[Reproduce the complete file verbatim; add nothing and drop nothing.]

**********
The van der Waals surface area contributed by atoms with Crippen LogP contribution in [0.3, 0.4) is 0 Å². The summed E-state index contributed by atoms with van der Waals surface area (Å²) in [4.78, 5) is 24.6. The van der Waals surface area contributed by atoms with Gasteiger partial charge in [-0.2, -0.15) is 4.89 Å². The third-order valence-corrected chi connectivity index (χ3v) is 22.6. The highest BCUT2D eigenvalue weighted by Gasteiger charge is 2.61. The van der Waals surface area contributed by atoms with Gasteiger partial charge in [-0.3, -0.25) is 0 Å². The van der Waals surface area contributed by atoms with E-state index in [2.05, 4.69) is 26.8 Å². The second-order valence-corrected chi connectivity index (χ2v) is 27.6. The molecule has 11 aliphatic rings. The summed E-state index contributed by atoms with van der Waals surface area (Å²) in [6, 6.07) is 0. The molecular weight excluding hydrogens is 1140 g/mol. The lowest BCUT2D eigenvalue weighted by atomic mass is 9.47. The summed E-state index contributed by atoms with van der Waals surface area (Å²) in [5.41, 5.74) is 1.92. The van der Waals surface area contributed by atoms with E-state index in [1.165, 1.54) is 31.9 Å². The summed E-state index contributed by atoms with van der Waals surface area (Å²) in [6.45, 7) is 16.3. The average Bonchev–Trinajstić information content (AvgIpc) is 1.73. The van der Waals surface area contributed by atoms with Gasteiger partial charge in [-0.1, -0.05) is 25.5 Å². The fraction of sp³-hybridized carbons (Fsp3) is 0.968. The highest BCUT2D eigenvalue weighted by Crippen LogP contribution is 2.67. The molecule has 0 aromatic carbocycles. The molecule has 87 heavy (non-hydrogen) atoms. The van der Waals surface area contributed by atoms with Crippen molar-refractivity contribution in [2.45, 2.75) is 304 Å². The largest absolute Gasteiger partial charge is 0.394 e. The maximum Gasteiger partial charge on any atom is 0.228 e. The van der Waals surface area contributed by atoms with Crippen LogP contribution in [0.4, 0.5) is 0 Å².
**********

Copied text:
The van der Waals surface area contributed by atoms with Crippen LogP contribution in [0.3, 0.4) is 0 Å². The summed E-state index contributed by atoms with van der Waals surface area (Å²) in [4.78, 5) is 24.6. The van der Waals surface area contributed by atoms with Gasteiger partial charge in [-0.2, -0.15) is 4.89 Å². The third-order valence-corrected chi connectivity index (χ3v) is 22.6. The highest BCUT2D eigenvalue weighted by Gasteiger charge is 2.61. The van der Waals surface area contributed by atoms with Gasteiger partial charge in [-0.3, -0.25) is 0 Å². The van der Waals surface area contributed by atoms with E-state index in [2.05, 4.69) is 26.8 Å². The second-order valence-corrected chi connectivity index (χ2v) is 27.6. The molecule has 11 aliphatic rings. The summed E-state index contributed by atoms with van der Waals surface area (Å²) in [6, 6.07) is 0. The molecular weight excluding hydrogens is 1140 g/mol. The lowest BCUT2D eigenvalue weighted by atomic mass is 9.47. The summed E-state index contributed by atoms with van der Waals surface area (Å²) in [5.41, 5.74) is 1.92. The van der Waals surface area contributed by atoms with E-state index in [1.165, 1.54) is 31.9 Å². The summed E-state index contributed by atoms with van der Waals surface area (Å²) in [6.45, 7) is 16.3. The average Bonchev–Trinajstić information content (AvgIpc) is 1.73. The van der Waals surface area contributed by atoms with Gasteiger partial charge in [-0.1, -0.05) is 25.5 Å². The fraction of sp³-hybridized carbons (Fsp3) is 0.968. The highest BCUT2D eigenvalue weighted by Crippen LogP contribution is 2.67. The molecule has 0 aromatic carbocycles. The molecule has 87 heavy (non-hydrogen) atoms. The van der Waals surface area contributed by atoms with Crippen molar-refractivity contribution in [2.45, 2.75) is 304 Å². The largest absolute Gasteiger partial charge is 0.394 e. The maximum Gasteiger partial charge on any atom is 0.228 e. The van der Waals surface area contributed by atoms with Crippen LogP contribution in [0.4, 0.5) is 0 Å².